— Eleanor Alexander never deviated from her night-time
routine. She’d eat a light dinner, let her dog
"Spot" out, let him back in, double-lock the screen
door. And then, she and her companion would call it a night.
evening of July 26 started the same way. The 78-year-old told
her son she would eat a few bites of the vegetable soup he had
brought her, then go to bed. She already had on her
pink-striped pajamas when he left.
unknown reasons, instead of going to bed, she stepped outside
her rural Coweta County, Ga., home and started walking,
dressed in nothing more than night clothes and slippers.
hours, search teams — deputies and volunteers, people on
horseback and guiding four-wheelers, some with search dogs
straining at leashes — spread out across the landscape,
looking for a tiny target: a woman with wavy white hair, blue
eyes, barely weighing 100 pounds.
found her three days later. Alexander, suffering from
dementia, was tangled in a barbed-wire fence in a patch of
woods about a mile from home. She was alive, but barely: her
body temperature had dropped to 84 degrees.
such as Alexander’s have been rising, posing challenges for
public and private agencies. Dementia sufferers who wander —
six of 10 will at some point — can trigger extensive and
expensive searches, and not all are found.
law enforcement agencies are adopting new technologies to
track individuals with dementia, but none is perfect. Experts
also say that families can be slow to recognize that a loved
one is at risk of wandering.
she went missing, Alexander’s son and daughter-in-law had
encouraged her to move in with them. But she balked at the
idea, and insisted on having her own place.
couldn’t have imagined she would ever go out solo,"
said Becky Alexander, who believes her mother-in-law likely
has Alzheimer’s disease although she’s never been formally
diagnosed. "She was a homebody. … In hindsight, we
should have had someone objective weigh in."
spring of 2004, Mattie Moore, a 67-year-old Atlanta woman,
wandered away from home. Her body was found eight months later
in a wooded area, just 250 yards from her front door.
death prompted Georgia legislators to create a statewide alert
system to help find missing adults with Alzheimer’s disease,
dementia or other mental disabilities.
like the "Amber Alert" for missing children, a
Mattie’s Call disseminates information about a person’s
disappearance to the media, other law enforcement agencies, as
well on Georgia Lottery machines and signs. The missing person
is also listed in the National Crime Information Center
Mattie’s Call went into effect in 2006, the number of alerts
has increased nearly fivefold. In 2007, there were 31 across
the state. Last year there were 150. This year, by the end of
July, 76 alerts had been issued, including one for Alexander.
recent cases include:
woman who said she was going to the gym a half mile from home
and ended up in Alabama driving on the wrong side of the road.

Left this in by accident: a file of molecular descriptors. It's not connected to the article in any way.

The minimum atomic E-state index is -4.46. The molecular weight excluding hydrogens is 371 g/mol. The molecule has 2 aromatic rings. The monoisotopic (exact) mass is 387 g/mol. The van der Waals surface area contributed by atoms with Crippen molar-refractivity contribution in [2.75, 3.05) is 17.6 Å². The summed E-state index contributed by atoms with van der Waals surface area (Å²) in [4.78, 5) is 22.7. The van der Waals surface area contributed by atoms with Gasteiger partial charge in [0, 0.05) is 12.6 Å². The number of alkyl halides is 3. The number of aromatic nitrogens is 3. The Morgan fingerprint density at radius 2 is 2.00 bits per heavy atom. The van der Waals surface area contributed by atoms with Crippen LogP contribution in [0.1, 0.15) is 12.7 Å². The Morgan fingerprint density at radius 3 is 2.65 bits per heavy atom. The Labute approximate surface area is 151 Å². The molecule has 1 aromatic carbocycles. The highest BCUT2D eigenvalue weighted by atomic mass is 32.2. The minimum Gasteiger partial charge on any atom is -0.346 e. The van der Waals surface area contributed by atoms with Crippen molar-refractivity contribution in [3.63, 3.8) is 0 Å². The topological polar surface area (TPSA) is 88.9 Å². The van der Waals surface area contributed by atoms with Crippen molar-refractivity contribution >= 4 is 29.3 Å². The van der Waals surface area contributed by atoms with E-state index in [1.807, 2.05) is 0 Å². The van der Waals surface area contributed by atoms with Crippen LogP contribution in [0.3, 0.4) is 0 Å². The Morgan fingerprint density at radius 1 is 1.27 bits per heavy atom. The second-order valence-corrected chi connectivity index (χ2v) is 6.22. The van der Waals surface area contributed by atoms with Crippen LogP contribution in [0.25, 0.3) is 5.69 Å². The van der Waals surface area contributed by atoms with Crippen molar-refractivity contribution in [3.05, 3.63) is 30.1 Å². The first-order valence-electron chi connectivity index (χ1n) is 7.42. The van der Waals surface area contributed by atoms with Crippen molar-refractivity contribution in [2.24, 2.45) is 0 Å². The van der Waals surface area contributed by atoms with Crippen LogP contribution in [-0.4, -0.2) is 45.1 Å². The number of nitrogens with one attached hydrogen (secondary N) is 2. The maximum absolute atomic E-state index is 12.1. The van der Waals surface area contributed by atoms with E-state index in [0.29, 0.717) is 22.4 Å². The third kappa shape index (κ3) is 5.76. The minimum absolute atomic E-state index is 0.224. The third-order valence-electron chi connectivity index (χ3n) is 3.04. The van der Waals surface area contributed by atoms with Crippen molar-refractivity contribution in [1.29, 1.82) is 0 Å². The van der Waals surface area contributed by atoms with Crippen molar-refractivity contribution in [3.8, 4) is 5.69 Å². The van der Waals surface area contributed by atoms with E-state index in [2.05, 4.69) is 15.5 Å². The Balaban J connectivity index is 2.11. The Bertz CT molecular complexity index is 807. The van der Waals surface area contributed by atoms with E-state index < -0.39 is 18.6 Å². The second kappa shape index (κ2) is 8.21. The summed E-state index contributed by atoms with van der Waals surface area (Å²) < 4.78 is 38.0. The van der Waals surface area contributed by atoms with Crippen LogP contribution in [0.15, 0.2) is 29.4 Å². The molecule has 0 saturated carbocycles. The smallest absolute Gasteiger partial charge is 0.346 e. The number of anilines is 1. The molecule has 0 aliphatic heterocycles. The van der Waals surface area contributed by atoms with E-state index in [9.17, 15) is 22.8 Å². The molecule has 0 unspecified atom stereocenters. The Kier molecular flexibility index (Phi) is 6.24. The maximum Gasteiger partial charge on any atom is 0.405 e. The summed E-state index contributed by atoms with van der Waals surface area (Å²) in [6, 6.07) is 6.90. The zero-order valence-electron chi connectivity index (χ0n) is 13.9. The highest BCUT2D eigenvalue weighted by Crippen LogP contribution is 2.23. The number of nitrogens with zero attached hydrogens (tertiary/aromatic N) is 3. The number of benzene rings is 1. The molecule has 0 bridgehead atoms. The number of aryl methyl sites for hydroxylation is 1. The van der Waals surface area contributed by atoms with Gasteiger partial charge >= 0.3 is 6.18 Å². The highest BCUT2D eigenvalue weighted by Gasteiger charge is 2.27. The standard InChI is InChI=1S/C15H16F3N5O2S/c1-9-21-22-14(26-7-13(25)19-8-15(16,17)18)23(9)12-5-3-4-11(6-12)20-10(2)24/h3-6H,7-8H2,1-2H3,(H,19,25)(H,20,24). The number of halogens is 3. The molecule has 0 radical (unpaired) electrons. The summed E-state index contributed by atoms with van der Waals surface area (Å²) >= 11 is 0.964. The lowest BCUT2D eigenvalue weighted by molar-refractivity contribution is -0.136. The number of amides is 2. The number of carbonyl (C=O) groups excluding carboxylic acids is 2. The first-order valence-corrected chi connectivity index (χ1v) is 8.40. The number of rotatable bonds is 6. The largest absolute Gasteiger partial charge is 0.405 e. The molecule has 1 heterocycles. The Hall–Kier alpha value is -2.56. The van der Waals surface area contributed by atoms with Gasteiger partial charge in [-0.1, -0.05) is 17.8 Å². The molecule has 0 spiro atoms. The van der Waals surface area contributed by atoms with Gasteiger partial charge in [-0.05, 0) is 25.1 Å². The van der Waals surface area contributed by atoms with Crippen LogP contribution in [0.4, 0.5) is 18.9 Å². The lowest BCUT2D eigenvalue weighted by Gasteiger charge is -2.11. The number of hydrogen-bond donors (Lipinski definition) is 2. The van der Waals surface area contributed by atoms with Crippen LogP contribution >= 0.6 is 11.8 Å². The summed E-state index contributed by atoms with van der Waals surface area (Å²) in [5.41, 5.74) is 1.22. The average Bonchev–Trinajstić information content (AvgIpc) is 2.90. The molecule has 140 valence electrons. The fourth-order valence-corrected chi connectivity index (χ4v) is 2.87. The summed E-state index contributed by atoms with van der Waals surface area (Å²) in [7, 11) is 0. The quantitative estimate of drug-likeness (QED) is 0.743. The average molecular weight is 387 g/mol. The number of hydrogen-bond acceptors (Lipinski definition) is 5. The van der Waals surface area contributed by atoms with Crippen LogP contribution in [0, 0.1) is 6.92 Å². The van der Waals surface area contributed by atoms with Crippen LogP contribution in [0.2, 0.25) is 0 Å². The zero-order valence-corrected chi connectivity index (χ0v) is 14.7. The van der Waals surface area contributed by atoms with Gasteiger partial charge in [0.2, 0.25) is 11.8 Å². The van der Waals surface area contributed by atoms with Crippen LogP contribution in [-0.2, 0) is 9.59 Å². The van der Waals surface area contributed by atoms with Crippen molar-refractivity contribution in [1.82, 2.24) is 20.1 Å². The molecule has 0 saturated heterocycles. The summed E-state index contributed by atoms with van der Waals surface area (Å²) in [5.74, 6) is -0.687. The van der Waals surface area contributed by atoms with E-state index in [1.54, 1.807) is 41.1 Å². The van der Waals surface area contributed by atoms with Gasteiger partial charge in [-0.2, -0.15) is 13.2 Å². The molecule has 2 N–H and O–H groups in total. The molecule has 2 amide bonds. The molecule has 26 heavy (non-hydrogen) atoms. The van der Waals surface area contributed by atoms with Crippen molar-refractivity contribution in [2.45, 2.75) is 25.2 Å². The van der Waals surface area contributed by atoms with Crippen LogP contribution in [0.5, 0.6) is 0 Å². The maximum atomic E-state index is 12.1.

Florida man who drove to Georgia until he ran out of gas.
missing Macon, Ga., woman who was found in the attic of a
vacant rental property the family once owned.
number of wanderers is expected to rise as baby boomers age
and face a diagnosis of dementia. One in 8 people age 65 and
older (and nearly 1 in 2 people over age 85) have Alzheimer’s
an absolutely huge, huge problem," said Carol Steinberg,
president of the Alzheimer’s Foundation of America. "It
can happen out of the blue. The person could be hungry or
thirsty or in their mind be hooked on the idea that they need
to go home and they are already home."
each day, the odds of finding a missing person drops, but the
odds are even worse when the missing person suffers from
with Alzheimer’s are often going somewhere, searching for
something, and don’t necessarily consider themselves lost.
of the time, the person takes off on foot and gets lost less
than a mile from home. Instead of crying out for help, they
become frightened and disoriented and might hide from their
rescuers. Search missions can last 20 minutes or they can drag
on for days.
average time of finding someone missing with Alzheimer’s is
about nine hours, according to a 2012 report, "Lost and
… Found" by the Alzheimer’s Foundation of America.
search and rescue missions are also expensive undertakings,
costing taxpayers $1,500 per hour, according to the report.
Atlanta, the number of people with dementia who go missing
average 1 to 2 a month and represent a small number of the
yearly total of 500 missing persons cases. Yet, when a person
with dementia goes missing, it’s automatically considered a
"critical missing person."
are the ones that are very nerve racking," said Atlanta
Police Department Capt. Paul Guerrucci, head of the Homicide
Unit (which houses the Missing Persons Division). "We
worry about dehydration, being outside in the elements. We
worry about a person who cannot take care him or
hours, a missing person with dementia only has a 50/50 chance
of being found alive, according to the Alzheimer’s
Foundation 2012 report.
for a person can be a needle in a haystack," said Ginny
Helms, vice president of chapter services and public policy at
the Georgia chapter of the Alzheimer’s Association. The